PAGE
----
A vaccine against COVID-19 developed by United States biotech firm Moderna will enter the third and final stage of its clinical trial in July with 30,000 participants, the manufacturer has announced.
Russia surpassed 500,000 coronavirus cases after 8,779 new infections were reported by health officials. The death toll stands at 6,532, a number the World Health Organization (WHO) has cast doubt over.
Neil Ferguson, an epidemiologist at Imperial College London, whose modelling helped set the United Kingdom’s coronavirus strategy, says the country’s death toll could have been halved if lockdown had been introduced a week earlier. The UK has more than 291,000 cases and at least 41,000 deaths.
Students’ mental health is in focus in post-lockdown China, amid an increase in the number of suicides. In one Shanghai district, there have been 14 suicides by primary and secondary school students so far this year.
More than 7.48 million people have now been confirmed to have the coronavirus and at least 420,000 have died, according to data from Johns Hopkins University.
Here are the latest updates:
Friday, June 12
03:30 GMT – Beijing reports first local infection in weeks
China has reported seven new coronavirus cases, including the first instance of local transmission in Beijing in weeks.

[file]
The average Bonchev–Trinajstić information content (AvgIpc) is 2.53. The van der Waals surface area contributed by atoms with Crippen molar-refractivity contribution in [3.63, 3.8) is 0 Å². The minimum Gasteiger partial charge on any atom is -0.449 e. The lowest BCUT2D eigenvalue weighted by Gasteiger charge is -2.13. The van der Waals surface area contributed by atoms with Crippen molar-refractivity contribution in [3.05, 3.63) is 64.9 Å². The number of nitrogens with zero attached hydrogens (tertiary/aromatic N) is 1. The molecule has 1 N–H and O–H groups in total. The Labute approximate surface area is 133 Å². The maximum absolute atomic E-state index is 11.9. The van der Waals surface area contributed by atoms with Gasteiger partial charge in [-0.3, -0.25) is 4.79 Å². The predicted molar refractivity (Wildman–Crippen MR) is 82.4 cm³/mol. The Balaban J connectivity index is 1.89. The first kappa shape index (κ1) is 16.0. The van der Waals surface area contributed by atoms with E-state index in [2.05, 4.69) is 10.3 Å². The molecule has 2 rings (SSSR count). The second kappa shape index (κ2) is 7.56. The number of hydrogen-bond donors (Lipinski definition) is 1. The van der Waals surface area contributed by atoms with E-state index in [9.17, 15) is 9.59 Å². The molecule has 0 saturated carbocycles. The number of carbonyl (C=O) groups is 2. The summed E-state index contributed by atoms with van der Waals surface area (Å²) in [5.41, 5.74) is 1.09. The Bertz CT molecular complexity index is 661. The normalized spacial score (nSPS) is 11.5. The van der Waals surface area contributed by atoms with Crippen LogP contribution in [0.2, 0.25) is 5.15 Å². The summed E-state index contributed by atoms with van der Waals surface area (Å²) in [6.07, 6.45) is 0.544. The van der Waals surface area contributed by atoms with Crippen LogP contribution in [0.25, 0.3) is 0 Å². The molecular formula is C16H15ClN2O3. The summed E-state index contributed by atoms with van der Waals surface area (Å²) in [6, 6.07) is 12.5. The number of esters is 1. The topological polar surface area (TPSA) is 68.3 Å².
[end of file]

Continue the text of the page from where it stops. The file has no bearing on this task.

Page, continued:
Authorities said the other six cases were all brought into the country by Chinese citizens arriving from abroad. No new deaths were reported.
Officials in Beijing say the locally transmitted case involves a 52-year-old man who arrived alone at a clinic displaying an intermittent fever but no other symptoms. He was swiftly diagnosed as having COVID-19, prompting authorities to isolate family members and reinstate anti-virus measures in his neighbourhood.
The man said he had not left Beijing for more than two weeks and had not been in contact with anyone from outside the city.
A street vendor selling sweets waits for customers along a street in Beijing on June 11, 2020 [Noel Celis/ AFP]
02:46 GMT – Double lung transplant saves young virus patient
Surgeons in Chicago in the United States have given a new set of lungs to a young woman with severe lung damage from the coronavirus.
Only a few other COVID-19 survivors, in China and Europe, have received lung transplants. The patient, who is in her 20s, was on a ventilator and heart-lung machine for almost two months before her operation at Northwestern Memorial Hospital.
The 10-hour procedure was challenging because the virus had left the patient’s lungs full of holes and almost fused to the chest wall, said Dr Ankit Bharat, who performed the operation.
“This important milestone indicates that, while the transplant procedure in these patients is quite challenging technically, it can be done safely,” he said. “And it offers the terminally ill COVID-19 patients another option for survival.”